Was, it not meet then that similar trials should befall the people whilst they remained rebellious? But with the accomplishment of the deserved retribution, the goodness of the Lord will return and visit Jerusalem with his favour, and its inhabitants and those who sprung from them with his mercy; and this is the comfort which is to be breathed into their hearts, this the trust which is to animate their souls. Needs God a highway for his own purposes? Not He; but they whom He will bring together from the ends of the earth; they will hasten over hills and valleys, through inhabited lands and deserts, over continents and seas, to crowd together into the deserted streets of Jerusalem, into the waste places of Palestine, so that in every city and hamlet of Judea the joyful exclamation will resound: "Here, behold your God!
If this had been the intention of the Spirit, He would so have announced it: "Behold, a time will come when you, my people, shall be driven from your land and live strangers in countries not yet known, in islands not yet discovered.
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You will for many years be hated; your belief in one God will expose you to many persecutions; but you shall not he consumed; for a time will come when no one shall persecute the other for opinion's sake, peace shall be every where prevailing, and you, children of Israel, shall then live among the nations peacefully and securely, you shall have temples everywhere, and be treated as citizens in every country where you may live; you shall forget Jerusalem, and no longer sigh for its desolation, because the whole world shall be your Palestine, every city your Zion, and every synagogue your temple.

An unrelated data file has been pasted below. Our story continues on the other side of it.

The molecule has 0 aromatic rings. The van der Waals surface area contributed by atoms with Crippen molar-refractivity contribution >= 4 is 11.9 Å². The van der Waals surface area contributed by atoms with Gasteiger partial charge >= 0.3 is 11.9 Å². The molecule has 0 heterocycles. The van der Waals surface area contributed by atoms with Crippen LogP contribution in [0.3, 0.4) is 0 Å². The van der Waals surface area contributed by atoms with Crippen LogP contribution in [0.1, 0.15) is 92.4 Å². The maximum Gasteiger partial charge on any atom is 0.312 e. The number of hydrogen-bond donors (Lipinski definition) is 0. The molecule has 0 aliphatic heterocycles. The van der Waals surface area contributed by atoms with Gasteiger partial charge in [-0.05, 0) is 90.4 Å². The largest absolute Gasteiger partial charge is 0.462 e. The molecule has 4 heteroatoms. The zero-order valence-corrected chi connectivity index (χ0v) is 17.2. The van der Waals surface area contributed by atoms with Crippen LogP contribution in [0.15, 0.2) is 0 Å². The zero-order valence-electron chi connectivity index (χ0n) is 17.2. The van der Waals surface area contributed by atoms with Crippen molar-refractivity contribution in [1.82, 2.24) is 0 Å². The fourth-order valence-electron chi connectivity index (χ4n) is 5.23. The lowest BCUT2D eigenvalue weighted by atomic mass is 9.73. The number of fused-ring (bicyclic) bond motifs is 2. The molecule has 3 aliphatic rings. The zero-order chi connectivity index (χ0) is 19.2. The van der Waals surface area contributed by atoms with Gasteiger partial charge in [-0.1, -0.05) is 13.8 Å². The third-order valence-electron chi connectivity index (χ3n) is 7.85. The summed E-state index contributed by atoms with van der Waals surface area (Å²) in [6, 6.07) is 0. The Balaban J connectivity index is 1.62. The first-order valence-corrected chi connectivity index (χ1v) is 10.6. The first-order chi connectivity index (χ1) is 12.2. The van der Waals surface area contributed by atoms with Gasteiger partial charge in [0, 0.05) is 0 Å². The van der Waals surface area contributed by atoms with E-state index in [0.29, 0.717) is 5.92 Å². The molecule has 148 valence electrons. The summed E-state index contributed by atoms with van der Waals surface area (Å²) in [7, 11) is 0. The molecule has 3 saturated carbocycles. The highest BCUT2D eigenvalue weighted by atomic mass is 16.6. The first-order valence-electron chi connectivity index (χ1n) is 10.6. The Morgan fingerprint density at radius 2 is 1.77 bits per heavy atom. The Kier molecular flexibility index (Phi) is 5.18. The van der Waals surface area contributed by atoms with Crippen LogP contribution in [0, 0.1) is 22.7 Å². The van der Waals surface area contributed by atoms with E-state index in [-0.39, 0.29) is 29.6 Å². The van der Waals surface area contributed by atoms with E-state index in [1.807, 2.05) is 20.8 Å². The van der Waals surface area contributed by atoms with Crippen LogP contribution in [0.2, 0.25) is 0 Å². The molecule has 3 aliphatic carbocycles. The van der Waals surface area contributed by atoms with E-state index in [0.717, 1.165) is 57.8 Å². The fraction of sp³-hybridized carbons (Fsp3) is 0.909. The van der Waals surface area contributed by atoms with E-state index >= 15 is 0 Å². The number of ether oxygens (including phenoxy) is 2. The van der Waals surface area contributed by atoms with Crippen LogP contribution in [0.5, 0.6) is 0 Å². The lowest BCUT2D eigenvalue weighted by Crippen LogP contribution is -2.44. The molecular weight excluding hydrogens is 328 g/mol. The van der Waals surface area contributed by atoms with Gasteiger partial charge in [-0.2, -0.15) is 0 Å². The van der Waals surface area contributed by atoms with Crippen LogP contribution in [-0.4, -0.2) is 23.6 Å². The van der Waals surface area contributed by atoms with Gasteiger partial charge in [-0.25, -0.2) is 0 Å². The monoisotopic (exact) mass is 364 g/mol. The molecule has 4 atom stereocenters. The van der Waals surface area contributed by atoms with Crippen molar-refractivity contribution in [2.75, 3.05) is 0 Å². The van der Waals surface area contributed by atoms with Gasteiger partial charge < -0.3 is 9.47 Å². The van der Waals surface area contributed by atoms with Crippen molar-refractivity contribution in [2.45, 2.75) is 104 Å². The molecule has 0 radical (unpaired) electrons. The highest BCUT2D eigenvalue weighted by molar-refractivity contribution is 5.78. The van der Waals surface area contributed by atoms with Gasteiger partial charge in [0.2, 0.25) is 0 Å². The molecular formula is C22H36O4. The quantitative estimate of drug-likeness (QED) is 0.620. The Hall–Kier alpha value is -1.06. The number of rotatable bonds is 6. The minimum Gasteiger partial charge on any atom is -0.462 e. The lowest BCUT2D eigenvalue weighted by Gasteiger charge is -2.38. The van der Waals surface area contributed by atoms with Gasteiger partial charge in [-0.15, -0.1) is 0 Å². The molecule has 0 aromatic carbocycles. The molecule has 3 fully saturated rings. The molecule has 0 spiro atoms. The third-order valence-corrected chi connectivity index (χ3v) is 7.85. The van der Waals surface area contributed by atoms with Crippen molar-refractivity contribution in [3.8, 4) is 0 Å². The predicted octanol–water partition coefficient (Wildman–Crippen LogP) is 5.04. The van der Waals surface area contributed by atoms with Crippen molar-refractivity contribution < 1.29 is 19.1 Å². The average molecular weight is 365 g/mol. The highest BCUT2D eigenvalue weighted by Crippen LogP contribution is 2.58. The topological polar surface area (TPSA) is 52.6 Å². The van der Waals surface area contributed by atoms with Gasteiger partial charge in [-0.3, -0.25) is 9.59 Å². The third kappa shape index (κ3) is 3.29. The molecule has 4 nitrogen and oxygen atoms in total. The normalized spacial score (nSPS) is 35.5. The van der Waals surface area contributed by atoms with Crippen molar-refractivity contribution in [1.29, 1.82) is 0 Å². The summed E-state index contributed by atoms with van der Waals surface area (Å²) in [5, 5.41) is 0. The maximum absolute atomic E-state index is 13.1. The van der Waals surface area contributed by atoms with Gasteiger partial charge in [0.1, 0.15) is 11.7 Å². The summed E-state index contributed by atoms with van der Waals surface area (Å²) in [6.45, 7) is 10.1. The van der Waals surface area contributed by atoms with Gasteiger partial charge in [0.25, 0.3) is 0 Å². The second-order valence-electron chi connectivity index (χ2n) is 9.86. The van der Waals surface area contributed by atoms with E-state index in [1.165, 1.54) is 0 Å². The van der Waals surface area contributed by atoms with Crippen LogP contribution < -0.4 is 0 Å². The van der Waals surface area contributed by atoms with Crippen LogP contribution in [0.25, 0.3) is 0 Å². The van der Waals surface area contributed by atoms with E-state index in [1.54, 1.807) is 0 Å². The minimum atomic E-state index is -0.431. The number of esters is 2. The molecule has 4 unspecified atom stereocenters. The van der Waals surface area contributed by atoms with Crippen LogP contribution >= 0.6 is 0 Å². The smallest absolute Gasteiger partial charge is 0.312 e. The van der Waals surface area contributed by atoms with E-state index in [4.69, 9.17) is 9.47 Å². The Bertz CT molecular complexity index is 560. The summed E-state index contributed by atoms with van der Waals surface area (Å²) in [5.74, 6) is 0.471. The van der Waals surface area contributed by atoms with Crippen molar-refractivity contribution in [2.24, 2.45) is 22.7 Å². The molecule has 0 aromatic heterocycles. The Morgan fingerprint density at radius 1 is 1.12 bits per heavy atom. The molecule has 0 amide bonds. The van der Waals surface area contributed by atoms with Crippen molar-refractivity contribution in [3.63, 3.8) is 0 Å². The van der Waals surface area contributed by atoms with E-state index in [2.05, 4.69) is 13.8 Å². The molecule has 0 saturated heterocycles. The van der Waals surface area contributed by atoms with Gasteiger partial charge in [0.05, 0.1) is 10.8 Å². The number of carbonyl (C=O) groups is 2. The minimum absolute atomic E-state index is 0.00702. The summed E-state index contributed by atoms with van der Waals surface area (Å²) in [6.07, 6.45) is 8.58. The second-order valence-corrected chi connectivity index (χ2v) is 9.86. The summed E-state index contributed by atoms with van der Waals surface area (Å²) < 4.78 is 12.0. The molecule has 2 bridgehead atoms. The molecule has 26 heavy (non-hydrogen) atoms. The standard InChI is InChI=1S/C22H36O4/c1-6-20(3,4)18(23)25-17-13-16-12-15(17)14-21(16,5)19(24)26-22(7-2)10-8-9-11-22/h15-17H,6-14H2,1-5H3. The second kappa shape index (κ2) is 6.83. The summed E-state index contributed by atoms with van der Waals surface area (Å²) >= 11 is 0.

We maintain that were the consolation merely this spiritual restoration, the Bible would have so expressed it; the prophets were not so poor in language, nor the Spirit so short in knowledge, but that there were ample means to have declared the future after the manner we have indicated, as easily as the reverse has been done.
It is unfortunate for us, that there are men who are ashamed of the singularity of the Jewish belief, as they have received it from their fathers; they fancy that it is not an evidence of enlightenment to look forward to a Jewish country, to be governed by Jewish laws. They believe that they must bring the sacrifice of their hopes of future glory as an acceptable offering to the countries of their sojourning.
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But how short-sighted are such men! Do they think that for such a purpose God redeemed us from slavery, wrought so many miracles to preserve us amidst persecutions, that at length we might play, so to say, a secondary part in a state of universal peace, an insignificant handful in every spot amidst the peaceful reign, of liberal principles, of a qualified adoption of the law of Moses? Do they really imagine that the Searcher of hearts sees not the unbelief that is in their spirit, their anxiety to escape from the burthen of religion by their spiritualizing the text of Scripture to suit their notions of truth and futurity?
Woe, woe! But their counsel cannot prevail! Israel will rise above these doubts and fears; but in the meantime the affections are estranged, and dissentions are sown in the midst of our families, and divisions, fearful and sinful, fill with dismay the lover of his God and of the welfare of his people.